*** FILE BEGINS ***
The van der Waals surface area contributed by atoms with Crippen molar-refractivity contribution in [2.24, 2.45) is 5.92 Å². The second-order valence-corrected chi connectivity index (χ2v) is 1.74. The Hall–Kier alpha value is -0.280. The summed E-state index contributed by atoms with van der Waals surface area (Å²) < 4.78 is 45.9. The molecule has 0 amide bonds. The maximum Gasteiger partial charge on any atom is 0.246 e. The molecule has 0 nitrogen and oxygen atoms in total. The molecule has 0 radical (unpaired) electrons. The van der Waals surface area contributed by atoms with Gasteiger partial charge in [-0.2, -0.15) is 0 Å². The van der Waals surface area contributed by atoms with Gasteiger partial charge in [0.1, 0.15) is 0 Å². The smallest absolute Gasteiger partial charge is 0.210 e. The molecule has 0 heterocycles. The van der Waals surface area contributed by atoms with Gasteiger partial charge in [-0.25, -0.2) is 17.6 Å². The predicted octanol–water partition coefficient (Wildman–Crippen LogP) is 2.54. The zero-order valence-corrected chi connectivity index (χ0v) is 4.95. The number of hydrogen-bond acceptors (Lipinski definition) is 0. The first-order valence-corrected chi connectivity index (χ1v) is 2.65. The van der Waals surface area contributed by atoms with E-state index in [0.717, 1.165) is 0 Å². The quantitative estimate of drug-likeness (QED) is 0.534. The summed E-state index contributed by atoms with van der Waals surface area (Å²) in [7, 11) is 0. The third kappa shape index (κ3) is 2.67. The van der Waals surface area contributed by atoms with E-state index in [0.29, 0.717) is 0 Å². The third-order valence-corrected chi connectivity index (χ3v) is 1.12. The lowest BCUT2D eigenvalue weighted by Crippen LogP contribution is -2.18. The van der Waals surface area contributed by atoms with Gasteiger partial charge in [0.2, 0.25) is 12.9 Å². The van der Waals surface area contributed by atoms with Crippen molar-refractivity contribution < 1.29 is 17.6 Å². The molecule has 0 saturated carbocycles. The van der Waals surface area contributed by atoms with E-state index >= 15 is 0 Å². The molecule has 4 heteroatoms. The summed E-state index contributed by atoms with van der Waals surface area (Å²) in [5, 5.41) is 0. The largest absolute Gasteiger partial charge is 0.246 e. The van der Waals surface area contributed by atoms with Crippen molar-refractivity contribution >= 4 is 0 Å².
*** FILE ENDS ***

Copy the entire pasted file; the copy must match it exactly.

The van der Waals surface area contributed by atoms with Crippen molar-refractivity contribution in [2.24, 2.45) is 5.92 Å². The second-order valence-corrected chi connectivity index (χ2v) is 1.74. The Hall–Kier alpha value is -0.280. The summed E-state index contributed by atoms with van der Waals surface area (Å²) < 4.78 is 45.9. The molecule has 0 amide bonds. The maximum Gasteiger partial charge on any atom is 0.246 e. The molecule has 0 nitrogen and oxygen atoms in total. The molecule has 0 radical (unpaired) electrons. The van der Waals surface area contributed by atoms with Gasteiger partial charge in [-0.2, -0.15) is 0 Å². The van der Waals surface area contributed by atoms with Gasteiger partial charge in [0.1, 0.15) is 0 Å². The smallest absolute Gasteiger partial charge is 0.210 e. The molecule has 0 heterocycles. The van der Waals surface area contributed by atoms with Gasteiger partial charge in [-0.25, -0.2) is 17.6 Å². The predicted octanol–water partition coefficient (Wildman–Crippen LogP) is 2.54. The zero-order valence-corrected chi connectivity index (χ0v) is 4.95. The number of hydrogen-bond acceptors (Lipinski definition) is 0. The first-order valence-corrected chi connectivity index (χ1v) is 2.65. The van der Waals surface area contributed by atoms with E-state index in [0.717, 1.165) is 0 Å². The quantitative estimate of drug-likeness (QED) is 0.534. The summed E-state index contributed by atoms with van der Waals surface area (Å²) in [7, 11) is 0. The third kappa shape index (κ3) is 2.67. The van der Waals surface area contributed by atoms with E-state index in [0.29, 0.717) is 0 Å². The third-order valence-corrected chi connectivity index (χ3v) is 1.12. The lowest BCUT2D eigenvalue weighted by Crippen LogP contribution is -2.18. The van der Waals surface area contributed by atoms with Gasteiger partial charge in [0.2, 0.25) is 12.9 Å². The van der Waals surface area contributed by atoms with Crippen molar-refractivity contribution < 1.29 is 17.6 Å². The molecule has 0 saturated carbocycles. The van der Waals surface area contributed by atoms with E-state index >= 15 is 0 Å². The molecule has 4 heteroatoms. The summed E-state index contributed by atoms with van der Waals surface area (Å²) in [5, 5.41) is 0. The largest absolute Gasteiger partial charge is 0.246 e. The van der Waals surface area contributed by atoms with Crippen molar-refractivity contribution >= 4 is 0 Å².